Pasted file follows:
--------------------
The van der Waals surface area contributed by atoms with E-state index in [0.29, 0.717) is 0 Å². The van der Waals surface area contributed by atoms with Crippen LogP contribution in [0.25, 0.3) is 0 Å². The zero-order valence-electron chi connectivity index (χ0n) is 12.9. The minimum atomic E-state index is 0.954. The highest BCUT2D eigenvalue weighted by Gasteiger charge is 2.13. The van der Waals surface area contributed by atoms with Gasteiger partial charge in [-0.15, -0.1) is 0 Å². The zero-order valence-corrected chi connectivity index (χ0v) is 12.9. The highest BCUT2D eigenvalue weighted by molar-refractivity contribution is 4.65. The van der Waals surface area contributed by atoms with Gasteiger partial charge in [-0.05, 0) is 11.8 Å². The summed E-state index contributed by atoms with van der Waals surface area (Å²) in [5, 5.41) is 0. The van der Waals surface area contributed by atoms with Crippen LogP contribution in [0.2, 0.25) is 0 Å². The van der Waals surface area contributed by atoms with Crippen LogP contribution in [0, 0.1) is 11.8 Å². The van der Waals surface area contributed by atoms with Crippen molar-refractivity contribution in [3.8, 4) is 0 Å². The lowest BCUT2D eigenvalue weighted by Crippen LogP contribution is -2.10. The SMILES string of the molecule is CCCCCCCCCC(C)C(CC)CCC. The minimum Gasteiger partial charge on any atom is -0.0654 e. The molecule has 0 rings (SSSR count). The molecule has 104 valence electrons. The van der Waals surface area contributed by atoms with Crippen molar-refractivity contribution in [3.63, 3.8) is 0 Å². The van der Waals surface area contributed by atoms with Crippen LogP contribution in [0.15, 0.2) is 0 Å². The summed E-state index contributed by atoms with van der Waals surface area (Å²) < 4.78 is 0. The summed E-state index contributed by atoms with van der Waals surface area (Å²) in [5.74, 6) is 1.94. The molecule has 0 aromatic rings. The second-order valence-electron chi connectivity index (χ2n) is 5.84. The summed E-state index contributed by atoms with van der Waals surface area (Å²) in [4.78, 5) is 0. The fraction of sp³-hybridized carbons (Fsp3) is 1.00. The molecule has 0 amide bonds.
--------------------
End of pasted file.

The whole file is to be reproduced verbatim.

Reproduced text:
The van der Waals surface area contributed by atoms with E-state index in [0.29, 0.717) is 0 Å². The van der Waals surface area contributed by atoms with Crippen LogP contribution in [0.25, 0.3) is 0 Å². The zero-order valence-electron chi connectivity index (χ0n) is 12.9. The minimum atomic E-state index is 0.954. The highest BCUT2D eigenvalue weighted by Gasteiger charge is 2.13. The van der Waals surface area contributed by atoms with Gasteiger partial charge in [-0.15, -0.1) is 0 Å². The zero-order valence-corrected chi connectivity index (χ0v) is 12.9. The highest BCUT2D eigenvalue weighted by molar-refractivity contribution is 4.65. The van der Waals surface area contributed by atoms with Gasteiger partial charge in [-0.05, 0) is 11.8 Å². The summed E-state index contributed by atoms with van der Waals surface area (Å²) in [5, 5.41) is 0. The van der Waals surface area contributed by atoms with Crippen LogP contribution in [0.2, 0.25) is 0 Å². The van der Waals surface area contributed by atoms with Crippen LogP contribution in [0, 0.1) is 11.8 Å². The van der Waals surface area contributed by atoms with Crippen molar-refractivity contribution in [3.8, 4) is 0 Å². The lowest BCUT2D eigenvalue weighted by Crippen LogP contribution is -2.10. The SMILES string of the molecule is CCCCCCCCCC(C)C(CC)CCC. The minimum Gasteiger partial charge on any atom is -0.0654 e. The molecule has 0 rings (SSSR count). The molecule has 104 valence electrons. The van der Waals surface area contributed by atoms with Crippen molar-refractivity contribution in [3.63, 3.8) is 0 Å². The van der Waals surface area contributed by atoms with Crippen LogP contribution in [0.15, 0.2) is 0 Å². The summed E-state index contributed by atoms with van der Waals surface area (Å²) < 4.78 is 0. The summed E-state index contributed by atoms with van der Waals surface area (Å²) in [5.74, 6) is 1.94. The molecule has 0 aromatic rings. The second-order valence-electron chi connectivity index (χ2n) is 5.84. The summed E-state index contributed by atoms with van der Waals surface area (Å²) in [4.78, 5) is 0. The fraction of sp³-hybridized carbons (Fsp3) is 1.00. The molecule has 0 amide bonds.